16.In light of the lack of price competition and students’ declining perceptions of value for money, we asked both the Department and the OfS how they would ensure value for money in the higher education sector in future, both for students and the taxpayer. The Department told us that at the value of the sector to the taxpayer is based on increased economic productivity. It told us that a 10% increase in the number of students doing degrees leads to an increase in productivity of between 2% and 5%. From the student’s perspective, the value for the higher education sector is based on the fact that graduates on average receive higher wages than non-graduates. It also told us that degrees that may not lead to an economic return in the form of higher future earnings can offer a wide range of social returns and this is another component of value for money. The Department told us that the OfS will have a responsibility to ensure individual institutions are using their resources wisely; the TEF will assess the quality of individual courses; and improvements to the information available to students will enable them to weigh up the economic and social returns to a particular course so they can make an informed choice.31

17.As the new regulator for the higher education market, the OfS’ remit is to support a competitive environment, promote choice, quality and value in the interests of students and the taxpayer. The OfS told us that its role is to regulate the sector “on behalf of students” and in the interests of current and future students. It told us that it has commissioned research from a consortium of student unions to identify how students define “value for money”, to help it fulfil this obligation. It found that there is wide variation in how students think of value for money, and that going forward it would need to be responsive to the range of concerns students have.32 In its written evidence, Universities UK, the representative organisation for the UK’s universities, told us it is right to expect universities to demonstrate value for money in a wide range of contexts: for the taxpayer, students, employers, communities and regions. It also highlighted the complex range of factors that need to be considered in these assessments and told us that universities will need to work with the OfS in defining value for money.33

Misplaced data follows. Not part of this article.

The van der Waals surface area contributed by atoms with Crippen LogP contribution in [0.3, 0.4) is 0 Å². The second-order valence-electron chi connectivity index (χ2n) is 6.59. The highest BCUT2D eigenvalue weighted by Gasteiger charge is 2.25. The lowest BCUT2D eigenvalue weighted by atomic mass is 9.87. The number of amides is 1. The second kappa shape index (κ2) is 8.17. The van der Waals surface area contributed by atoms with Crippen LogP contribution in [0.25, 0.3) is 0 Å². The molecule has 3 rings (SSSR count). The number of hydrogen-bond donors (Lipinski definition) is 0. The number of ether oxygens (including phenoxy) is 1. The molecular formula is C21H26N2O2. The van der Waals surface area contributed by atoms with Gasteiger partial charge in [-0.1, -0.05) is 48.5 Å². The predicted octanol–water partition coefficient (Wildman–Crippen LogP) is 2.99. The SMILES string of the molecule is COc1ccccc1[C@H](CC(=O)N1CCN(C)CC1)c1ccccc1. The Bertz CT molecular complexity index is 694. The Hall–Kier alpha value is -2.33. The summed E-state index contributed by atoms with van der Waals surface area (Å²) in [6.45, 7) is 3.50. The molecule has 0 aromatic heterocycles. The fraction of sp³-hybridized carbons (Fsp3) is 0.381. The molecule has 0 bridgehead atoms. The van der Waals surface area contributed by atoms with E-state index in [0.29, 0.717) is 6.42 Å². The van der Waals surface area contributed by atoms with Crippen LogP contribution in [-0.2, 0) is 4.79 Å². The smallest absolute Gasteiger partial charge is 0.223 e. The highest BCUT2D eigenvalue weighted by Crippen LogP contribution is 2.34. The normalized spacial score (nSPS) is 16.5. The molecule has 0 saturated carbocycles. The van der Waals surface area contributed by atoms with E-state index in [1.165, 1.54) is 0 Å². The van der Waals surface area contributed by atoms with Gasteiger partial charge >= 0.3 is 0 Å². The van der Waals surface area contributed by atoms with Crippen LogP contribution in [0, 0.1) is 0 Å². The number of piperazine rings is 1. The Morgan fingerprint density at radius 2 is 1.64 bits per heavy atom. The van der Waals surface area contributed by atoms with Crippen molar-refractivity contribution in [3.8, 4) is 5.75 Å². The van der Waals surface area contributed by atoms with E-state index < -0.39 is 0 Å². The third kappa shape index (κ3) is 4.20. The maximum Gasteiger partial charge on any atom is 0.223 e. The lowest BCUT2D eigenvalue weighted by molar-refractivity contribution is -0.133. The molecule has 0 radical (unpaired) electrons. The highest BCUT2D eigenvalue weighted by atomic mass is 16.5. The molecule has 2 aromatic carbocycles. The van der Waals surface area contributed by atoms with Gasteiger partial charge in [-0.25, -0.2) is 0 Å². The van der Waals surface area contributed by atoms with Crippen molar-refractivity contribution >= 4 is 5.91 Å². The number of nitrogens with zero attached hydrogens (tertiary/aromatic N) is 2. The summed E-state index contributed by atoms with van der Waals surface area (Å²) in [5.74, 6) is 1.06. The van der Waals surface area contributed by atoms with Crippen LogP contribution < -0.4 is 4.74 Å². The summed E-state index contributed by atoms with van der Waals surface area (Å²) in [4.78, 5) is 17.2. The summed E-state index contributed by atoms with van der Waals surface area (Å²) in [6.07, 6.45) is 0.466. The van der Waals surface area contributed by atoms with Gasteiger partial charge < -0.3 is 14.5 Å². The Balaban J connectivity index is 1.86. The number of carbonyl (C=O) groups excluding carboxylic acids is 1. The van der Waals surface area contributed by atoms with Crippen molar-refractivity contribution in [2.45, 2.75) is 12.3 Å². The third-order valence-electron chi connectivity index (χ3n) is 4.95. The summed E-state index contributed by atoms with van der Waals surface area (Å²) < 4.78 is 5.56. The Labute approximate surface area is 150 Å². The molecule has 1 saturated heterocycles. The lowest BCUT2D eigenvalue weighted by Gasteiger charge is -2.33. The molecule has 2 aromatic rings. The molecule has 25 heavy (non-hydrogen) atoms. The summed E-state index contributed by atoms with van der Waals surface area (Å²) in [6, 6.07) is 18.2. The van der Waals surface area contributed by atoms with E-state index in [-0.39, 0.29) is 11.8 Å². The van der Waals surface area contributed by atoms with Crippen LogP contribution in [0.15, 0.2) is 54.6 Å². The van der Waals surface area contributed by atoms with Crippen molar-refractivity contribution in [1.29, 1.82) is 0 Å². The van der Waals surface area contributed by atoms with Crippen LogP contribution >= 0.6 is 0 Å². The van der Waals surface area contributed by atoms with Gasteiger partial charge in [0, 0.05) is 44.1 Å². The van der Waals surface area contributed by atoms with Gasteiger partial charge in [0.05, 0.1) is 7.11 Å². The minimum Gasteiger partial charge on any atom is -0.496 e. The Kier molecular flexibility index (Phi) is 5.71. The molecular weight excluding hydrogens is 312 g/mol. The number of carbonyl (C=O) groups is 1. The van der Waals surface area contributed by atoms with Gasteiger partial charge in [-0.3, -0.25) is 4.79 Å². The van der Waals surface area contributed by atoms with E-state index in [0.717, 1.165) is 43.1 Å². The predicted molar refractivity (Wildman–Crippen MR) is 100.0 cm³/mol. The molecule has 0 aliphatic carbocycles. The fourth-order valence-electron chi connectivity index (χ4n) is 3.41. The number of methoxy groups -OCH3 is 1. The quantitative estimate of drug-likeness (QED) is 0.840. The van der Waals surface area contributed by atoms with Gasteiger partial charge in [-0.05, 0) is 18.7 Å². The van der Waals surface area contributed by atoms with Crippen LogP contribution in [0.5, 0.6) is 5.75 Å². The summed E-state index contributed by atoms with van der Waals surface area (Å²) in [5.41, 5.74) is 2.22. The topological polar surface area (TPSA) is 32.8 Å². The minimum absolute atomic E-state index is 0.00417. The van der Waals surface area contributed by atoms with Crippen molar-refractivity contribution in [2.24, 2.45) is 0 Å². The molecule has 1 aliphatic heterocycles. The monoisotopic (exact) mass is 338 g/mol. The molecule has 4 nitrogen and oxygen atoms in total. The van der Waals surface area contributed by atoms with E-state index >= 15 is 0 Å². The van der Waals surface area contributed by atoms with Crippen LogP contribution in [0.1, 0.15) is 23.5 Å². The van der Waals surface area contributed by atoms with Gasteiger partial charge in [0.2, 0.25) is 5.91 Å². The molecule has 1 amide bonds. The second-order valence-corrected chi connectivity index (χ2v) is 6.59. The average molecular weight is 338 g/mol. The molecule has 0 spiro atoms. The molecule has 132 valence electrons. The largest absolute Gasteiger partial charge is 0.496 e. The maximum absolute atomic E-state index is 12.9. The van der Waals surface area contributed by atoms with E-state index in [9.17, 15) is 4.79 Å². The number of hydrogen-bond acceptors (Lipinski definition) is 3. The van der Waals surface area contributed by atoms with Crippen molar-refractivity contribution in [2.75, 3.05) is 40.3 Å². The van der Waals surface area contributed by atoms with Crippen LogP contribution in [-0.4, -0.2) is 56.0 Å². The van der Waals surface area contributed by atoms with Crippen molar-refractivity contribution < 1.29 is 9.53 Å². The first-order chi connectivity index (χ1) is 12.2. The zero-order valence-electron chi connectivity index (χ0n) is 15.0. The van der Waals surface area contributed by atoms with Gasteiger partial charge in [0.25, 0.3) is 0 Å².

18.Given the challenge of regulating in the interests of a diverse group, we asked the OfS how it intends to do this. It told us that it has established a student panel to inform its decisions and to ensure that its definition of the student interest is defined by students themselves. It also plans to develop a student engagement strategy to help clarify what the student interest is, and then feed this into how it implements its regulatory framework. It acknowledged that it is a difficult task, but highlighted particular categories of concerns student have in relation to the quality of teaching, feedback and graduate outcomes as key areas of focus.34 It told us it has a range of measures it can take to regulate the sector in the interests of students including enhanced monitoring, fines and in extreme cases de-registering providers.35 The OfS is also not the only regulatory body with oversight of the sector. For example, although it has a role to promote competition, it does not have enforcement powers, which are held by the Competition and Markets Authority.36 There is also the Advertising Standards Agency, which has taken action against universities for misleading advertising.37

25 Qq 5, 18, 21

26 Q 74

27 Qq 75, 113

28 Qq 76

29 Q 77

30 C&AG’s Report, paras 1.2, 3.3–3.5

31 Qq 121–122

32 Qq 128–130

33 Universities UK (HEM0003) paras 2, 14

34 Qq 126, 129–131

35 Qq 132–134

36 C&AG’s Report, para 3.13

37 Qq 1–2

Published: 15 June 2018